I went to the Art in Paradise in Chiang Mai by myself. I didn’t have anybody to take my picture, until a girl approached me. Even though she didn’t speak very much English, we had a blast taking silly pictures of each other. It was meant to be.
I arrived at Chiang Mai, Thailand, exhausted from three very long flights. I couldn’t check into my hotel yet, so I wandered the streets.
I stayed a beautiful lodge off of a lake. I went for a brief hike, but turned back after failing to find the trail and being too afraid of bears.
I woke up with intense itching on my back. Then I noticed two huge, red bumps. I went to the pharmacist and they said it was an allergic reaction to spider bites.
Another RV pulled up with two middle-aged couples, and we all talked about driving the Alaska highway. They were surprised to see I was alone and not in an RV and asked where I was staying.
I started my drive to Dawson Creek to start the Alaska Highway. A man at a gas station saw my CA plates and welcomed me. A man scared me a little as he asked me for money while lingering at my car at a motel.
I saw a memorial for Pete Tipping, who died while on vacation near the Skookumchuck Narrows. It broke my heart. Sometimes we need reminders from people like my grandma and Pete to help us get out of a cycle and to see the big picture.
Glamping in Madeira Park was in a beautifully structured tent that was secluded. At night, I hear noises that freaked me out. My heart started racing. Was it a person who would attack me? Was it a bear who would eat me?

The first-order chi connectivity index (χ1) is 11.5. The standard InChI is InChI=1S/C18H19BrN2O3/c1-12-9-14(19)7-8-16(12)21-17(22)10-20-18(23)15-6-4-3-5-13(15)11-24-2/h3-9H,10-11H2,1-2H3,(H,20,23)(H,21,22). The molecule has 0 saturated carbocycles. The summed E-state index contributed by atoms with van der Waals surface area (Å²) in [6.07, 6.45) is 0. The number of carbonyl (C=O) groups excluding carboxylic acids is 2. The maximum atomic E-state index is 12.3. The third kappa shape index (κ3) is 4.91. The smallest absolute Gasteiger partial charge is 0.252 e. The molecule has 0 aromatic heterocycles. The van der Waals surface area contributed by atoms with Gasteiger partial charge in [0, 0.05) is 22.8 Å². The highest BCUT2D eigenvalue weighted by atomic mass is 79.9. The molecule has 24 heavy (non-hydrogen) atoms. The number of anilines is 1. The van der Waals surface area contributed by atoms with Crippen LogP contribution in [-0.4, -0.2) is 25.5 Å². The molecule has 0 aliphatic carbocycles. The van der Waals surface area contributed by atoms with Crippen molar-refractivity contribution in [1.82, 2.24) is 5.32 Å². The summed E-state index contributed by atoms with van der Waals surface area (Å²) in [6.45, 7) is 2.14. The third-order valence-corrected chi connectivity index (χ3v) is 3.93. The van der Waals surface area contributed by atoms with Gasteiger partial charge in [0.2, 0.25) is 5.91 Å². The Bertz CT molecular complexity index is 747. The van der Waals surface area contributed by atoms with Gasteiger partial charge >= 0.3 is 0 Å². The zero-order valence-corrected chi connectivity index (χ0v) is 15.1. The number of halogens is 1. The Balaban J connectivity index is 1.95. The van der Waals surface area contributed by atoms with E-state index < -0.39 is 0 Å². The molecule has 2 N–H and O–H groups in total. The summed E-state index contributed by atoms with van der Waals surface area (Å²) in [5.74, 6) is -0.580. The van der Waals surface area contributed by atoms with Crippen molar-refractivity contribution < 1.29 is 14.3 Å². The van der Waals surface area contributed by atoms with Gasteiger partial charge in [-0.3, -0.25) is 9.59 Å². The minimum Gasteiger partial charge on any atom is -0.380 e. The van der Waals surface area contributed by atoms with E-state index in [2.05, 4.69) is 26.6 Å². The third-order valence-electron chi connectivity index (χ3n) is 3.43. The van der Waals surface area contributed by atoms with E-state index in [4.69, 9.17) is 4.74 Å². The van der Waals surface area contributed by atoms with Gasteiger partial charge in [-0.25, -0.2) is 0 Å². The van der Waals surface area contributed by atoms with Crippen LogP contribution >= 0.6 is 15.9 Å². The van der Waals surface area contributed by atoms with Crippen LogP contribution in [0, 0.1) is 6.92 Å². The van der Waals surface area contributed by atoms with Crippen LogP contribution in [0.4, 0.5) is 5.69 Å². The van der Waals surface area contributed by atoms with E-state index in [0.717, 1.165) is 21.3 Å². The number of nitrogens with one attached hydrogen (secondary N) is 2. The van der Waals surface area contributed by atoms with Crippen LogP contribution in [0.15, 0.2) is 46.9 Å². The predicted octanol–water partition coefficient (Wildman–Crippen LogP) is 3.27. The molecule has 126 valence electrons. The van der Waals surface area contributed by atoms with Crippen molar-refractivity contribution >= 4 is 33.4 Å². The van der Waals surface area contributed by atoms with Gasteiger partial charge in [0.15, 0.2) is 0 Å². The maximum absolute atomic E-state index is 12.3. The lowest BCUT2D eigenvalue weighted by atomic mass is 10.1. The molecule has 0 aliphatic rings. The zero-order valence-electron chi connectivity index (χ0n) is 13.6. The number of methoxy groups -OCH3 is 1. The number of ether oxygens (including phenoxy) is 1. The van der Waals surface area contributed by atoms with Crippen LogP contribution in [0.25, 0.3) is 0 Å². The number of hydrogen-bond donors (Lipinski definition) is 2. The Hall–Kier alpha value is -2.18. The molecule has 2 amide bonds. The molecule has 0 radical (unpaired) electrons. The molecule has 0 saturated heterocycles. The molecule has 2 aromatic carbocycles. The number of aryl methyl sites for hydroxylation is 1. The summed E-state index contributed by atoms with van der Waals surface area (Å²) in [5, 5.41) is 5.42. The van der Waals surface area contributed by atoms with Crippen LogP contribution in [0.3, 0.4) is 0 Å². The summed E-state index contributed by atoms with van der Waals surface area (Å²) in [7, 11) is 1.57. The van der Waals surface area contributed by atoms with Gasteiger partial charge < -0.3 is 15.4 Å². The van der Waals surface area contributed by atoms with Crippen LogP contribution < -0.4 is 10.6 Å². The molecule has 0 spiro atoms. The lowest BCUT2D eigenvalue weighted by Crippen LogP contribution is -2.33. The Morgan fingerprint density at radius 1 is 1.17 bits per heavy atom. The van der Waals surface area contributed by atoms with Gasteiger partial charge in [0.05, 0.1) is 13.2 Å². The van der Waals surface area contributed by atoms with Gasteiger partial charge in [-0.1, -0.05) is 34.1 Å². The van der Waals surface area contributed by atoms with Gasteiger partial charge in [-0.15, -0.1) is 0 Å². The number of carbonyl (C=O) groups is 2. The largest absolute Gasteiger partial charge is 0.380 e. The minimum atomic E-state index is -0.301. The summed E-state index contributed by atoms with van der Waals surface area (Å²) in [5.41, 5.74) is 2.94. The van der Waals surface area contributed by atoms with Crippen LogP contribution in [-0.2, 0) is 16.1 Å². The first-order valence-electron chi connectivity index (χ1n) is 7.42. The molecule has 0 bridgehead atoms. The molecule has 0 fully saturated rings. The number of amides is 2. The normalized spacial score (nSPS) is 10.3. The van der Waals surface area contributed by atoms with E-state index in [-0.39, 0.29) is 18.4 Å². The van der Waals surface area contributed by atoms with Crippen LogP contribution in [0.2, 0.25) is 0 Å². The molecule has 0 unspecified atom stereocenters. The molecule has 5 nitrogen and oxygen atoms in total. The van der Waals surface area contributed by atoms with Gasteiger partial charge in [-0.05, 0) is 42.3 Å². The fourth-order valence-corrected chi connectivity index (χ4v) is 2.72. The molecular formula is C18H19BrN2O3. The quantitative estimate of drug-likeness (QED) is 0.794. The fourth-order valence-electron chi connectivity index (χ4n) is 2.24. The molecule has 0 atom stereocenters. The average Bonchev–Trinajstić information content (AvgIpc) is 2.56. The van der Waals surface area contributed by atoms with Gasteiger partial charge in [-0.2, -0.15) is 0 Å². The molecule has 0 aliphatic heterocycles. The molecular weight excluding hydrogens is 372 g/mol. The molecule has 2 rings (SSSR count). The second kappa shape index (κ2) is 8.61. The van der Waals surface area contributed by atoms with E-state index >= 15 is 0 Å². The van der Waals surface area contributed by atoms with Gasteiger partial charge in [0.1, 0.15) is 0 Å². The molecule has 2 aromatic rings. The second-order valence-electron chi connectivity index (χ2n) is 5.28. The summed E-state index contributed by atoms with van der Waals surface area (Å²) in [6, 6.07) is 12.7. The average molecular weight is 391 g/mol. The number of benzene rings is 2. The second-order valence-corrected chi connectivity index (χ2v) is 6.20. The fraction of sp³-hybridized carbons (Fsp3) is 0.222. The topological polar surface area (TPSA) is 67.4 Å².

I posted my blog about feeling depressed on day five of my travels. I felt vulnerable and embarrassed. Then I sat in awe of the scenery and reminded myself that the reason I’m blogging about my trip is because I want people to experience what I’m experiencing.
I told the guys that they should be careful of the impressions they get on the news. Yes, there is crime in the U.S., and some cities are unsafe. However, most places in the U.S. are safe and you don’t need to sleep with a gun under your pillow.
I was questioned at the border and then told to pull my car over and go inside the building. I was told to sit down in the waiting area while they searched my car and took my pepper spray. I started freaking out.
I reconnected with a friend after not talking for five years. We both seemed to realize we’d played a part in the dissolution of our friendship and had both been in the wrong. It was great to see her again and resume our friendship.
I went for a hike, solo, in the mountains of Washington. Hearing something in the bushes made my heart race. I was certain it was a mountain lion and he would kill me. I also discovered how intense Tinder can be.
A woman behind me in the grocery store snarked about how she was happy that I had to pay so much for a plastic reusable bag. When will people realize that you will push people away from your ideas with an attitude like hers?
I took the train back to Portland for another nasal balloon clearing. I also missed the final call for boarding. An English man rushed up to the counter at the same time. The woman asked if we were together and the man said, “not yet.”
I went to a pop culture museum, a glass museum, and went to the top of the space needle in the day time and the night time. Seattle has a lot to see and do.
I explore the Public Market and took a boat to see the skyline. The first Starbucks was crowded and not worth the wait.
There it was. Awkward. Trying to date while traveling is very difficult. I tried to make it clear that I was a traveler, but apparently, the message wasn’t clear enough.